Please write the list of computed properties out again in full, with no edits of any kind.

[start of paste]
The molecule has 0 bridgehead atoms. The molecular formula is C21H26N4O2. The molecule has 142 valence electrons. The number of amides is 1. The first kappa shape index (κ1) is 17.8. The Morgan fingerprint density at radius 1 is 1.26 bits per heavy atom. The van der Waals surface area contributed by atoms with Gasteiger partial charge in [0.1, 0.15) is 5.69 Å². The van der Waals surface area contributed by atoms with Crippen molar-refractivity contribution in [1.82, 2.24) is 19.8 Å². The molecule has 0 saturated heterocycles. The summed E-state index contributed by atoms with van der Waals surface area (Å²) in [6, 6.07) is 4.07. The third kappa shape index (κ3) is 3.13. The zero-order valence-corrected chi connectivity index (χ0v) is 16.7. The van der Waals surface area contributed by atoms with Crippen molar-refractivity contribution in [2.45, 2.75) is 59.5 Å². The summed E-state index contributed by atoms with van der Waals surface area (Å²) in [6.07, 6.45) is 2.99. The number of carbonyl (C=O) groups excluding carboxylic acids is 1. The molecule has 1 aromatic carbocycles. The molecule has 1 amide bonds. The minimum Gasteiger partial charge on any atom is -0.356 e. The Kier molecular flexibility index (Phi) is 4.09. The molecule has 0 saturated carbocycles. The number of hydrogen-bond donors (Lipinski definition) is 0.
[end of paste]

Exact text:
The molecule has 0 bridgehead atoms. The molecular formula is C21H26N4O2. The molecule has 142 valence electrons. The number of amides is 1. The first kappa shape index (κ1) is 17.8. The Morgan fingerprint density at radius 1 is 1.26 bits per heavy atom. The van der Waals surface area contributed by atoms with Gasteiger partial charge in [0.1, 0.15) is 5.69 Å². The van der Waals surface area contributed by atoms with Crippen molar-refractivity contribution in [1.82, 2.24) is 19.8 Å². The molecule has 0 saturated heterocycles. The summed E-state index contributed by atoms with van der Waals surface area (Å²) in [6, 6.07) is 4.07. The third kappa shape index (κ3) is 3.13. The zero-order valence-corrected chi connectivity index (χ0v) is 16.7. The van der Waals surface area contributed by atoms with Crippen molar-refractivity contribution in [2.45, 2.75) is 59.5 Å². The summed E-state index contributed by atoms with van der Waals surface area (Å²) in [6.07, 6.45) is 2.99. The number of carbonyl (C=O) groups excluding carboxylic acids is 1. The molecule has 1 aromatic carbocycles. The molecule has 1 amide bonds. The minimum Gasteiger partial charge on any atom is -0.356 e. The Kier molecular flexibility index (Phi) is 4.09. The molecule has 0 saturated carbocycles. The number of hydrogen-bond donors (Lipinski definition) is 0.